It seems like CheapAss didn't have a phase two in mind. Once they grew to a certain size, they didn't have a plan on how to either maintain that size or grow beyond it. That may have more to do with Mr. Ernest wanting to pursue  other publishing options with bigger publishers than anything else, as you suggest.

I like seeing companies like Small Box adding their own spin to the CheapAss model. True, Small Box games come with components and cost more than the CheapAss predecessors, but I see them as torch bearers in many ways. Their games may come in drawstring bags, but they still can pack as much gaming punch as any big box game.

grithog's picture

 

 I could hear your surprise (and outrage) at the actions of the Canadian and U.S. governments in banning the practice of Potlatch. I'd like to cast more light on the subject. Our modern society has an overly romanticized view of native cultures that largely glosses over its unsavory elements. The usual, current interpretations of the Potlatch paint it as essentially a celebration of generosity and altruism. But it was viewed very differently in the 19th and early 20th centuries. It was judged to be a form of compulsory communism. The Potlatch was more than just a social event: it was the foundation of their politico-economic system. At a time when Western leaders were fighting a global climate of communist rebellions, the Potlatch economy was viewed as a challenge to capitalism. Not simply a communal ceremony, it was seen as a despotic redistribution of wealth, wherein titles and social standing were dependent upon obligatory forfeiture of property. It fostered and sustained poverty, indebtedness, and squander. Furthermore, it often involved destruction of property and even slaying of slaves. In fact, because the Potlatch reinforced the class system and maintained a cycle of destitution, its ban had support from many natives.

In the same way that we denounce communism today, the Potlatch system was condemned a century ago. I'm not defending the "white man's" practice of forced assimilation, I just hope that explains the mindset behind the Potlatch bans. In any case, I'm really hoping to get a copy of the game, along with several others from Mr. Clowdus, most notably Dirge and Temple.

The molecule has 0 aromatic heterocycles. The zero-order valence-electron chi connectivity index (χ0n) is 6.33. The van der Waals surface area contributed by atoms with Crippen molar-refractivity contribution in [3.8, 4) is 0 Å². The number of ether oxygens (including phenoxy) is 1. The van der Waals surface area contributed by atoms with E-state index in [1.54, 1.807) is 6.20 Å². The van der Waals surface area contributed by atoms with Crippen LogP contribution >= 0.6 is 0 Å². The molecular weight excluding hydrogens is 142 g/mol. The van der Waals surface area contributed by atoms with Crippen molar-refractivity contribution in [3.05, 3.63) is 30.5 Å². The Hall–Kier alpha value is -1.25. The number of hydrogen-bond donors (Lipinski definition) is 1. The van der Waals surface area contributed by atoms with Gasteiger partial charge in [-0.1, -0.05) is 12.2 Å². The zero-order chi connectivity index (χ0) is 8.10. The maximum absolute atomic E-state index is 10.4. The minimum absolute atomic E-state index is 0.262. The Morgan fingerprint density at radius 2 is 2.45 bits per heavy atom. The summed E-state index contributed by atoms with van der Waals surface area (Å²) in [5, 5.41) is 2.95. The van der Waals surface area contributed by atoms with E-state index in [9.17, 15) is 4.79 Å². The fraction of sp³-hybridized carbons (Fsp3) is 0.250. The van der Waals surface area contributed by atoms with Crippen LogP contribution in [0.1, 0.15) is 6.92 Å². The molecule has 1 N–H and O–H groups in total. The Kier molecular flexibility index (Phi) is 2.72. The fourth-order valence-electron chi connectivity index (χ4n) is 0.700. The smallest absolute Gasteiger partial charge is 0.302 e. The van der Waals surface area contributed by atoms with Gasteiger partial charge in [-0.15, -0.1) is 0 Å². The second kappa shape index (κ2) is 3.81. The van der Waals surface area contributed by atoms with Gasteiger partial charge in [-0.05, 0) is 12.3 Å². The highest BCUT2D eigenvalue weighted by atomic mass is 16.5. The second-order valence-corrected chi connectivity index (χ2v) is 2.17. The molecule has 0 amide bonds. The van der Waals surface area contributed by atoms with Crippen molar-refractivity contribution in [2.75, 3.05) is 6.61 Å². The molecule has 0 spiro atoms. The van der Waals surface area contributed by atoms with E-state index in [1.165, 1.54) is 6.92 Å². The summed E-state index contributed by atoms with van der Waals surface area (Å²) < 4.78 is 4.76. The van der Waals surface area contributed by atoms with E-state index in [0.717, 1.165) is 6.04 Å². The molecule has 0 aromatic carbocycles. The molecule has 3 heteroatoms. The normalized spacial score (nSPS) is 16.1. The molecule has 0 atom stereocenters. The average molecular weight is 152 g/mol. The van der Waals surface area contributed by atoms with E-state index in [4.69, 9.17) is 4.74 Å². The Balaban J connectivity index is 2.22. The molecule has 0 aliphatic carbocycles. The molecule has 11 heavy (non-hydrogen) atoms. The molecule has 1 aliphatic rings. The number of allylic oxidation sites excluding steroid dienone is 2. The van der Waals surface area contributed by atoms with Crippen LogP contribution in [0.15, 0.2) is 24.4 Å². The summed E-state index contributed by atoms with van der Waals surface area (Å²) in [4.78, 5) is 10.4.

sconway's picture

Western cultures certainly do romanticize native cultures. Of that I have no doubt. Thanks for reiterating this point.

From what I have read and researched, though, the bans on Potlatch had much more to do with religious conversion of native tribes and finding ways to impede their ability for self-governance than fears over the spread of Communism.

The Potlatch was at the core of the indigenous tribes' spiritual and social life. To be sure, there are overt economic elements to the ceremony and status within and between tribes was affected by the outcome of the ceremony.  But the religious and the political were inextricably connected in a way that is very different from a Western style republic that promotes separation of Church and State.

The main issue I sought to convey was that the potlatch was neither condemned nor thought to be a threat to Western civilization by the overwhelming majority of people who practiced this form of religion.

What happened to religious tolerance and the right of self governance or self-determination for these indigenous people?

Western nations tried to enforce a different religious and moral code on people who were self governing and content to continue practicing their religion as they had done for centuries. Shouldn't it have been up to the native tribes of the Pacific Northwest to determine if and when the potlatch as an internal expression of religion and governance no longer had merit?

I am by no means an expert on the subject but I did study a lot of colonial and post-colonial literature and theory at university. I'm glad you're shedding light on the subject from a different perspective, but I'll maintain my original stance that the potlatch bans had more to do with dismantling the tribes' religious freedom and self-governance. For good or ill, the US and Canada were uninvited interlopers enforcing their will, their law, perhaps even their fears as you suggest, on essentially defenseless nations.

The Potlatch Papers (link)

An Indigenous perspective on events that affect the Kwakwaka'wakw. (link)

 

KenM's picture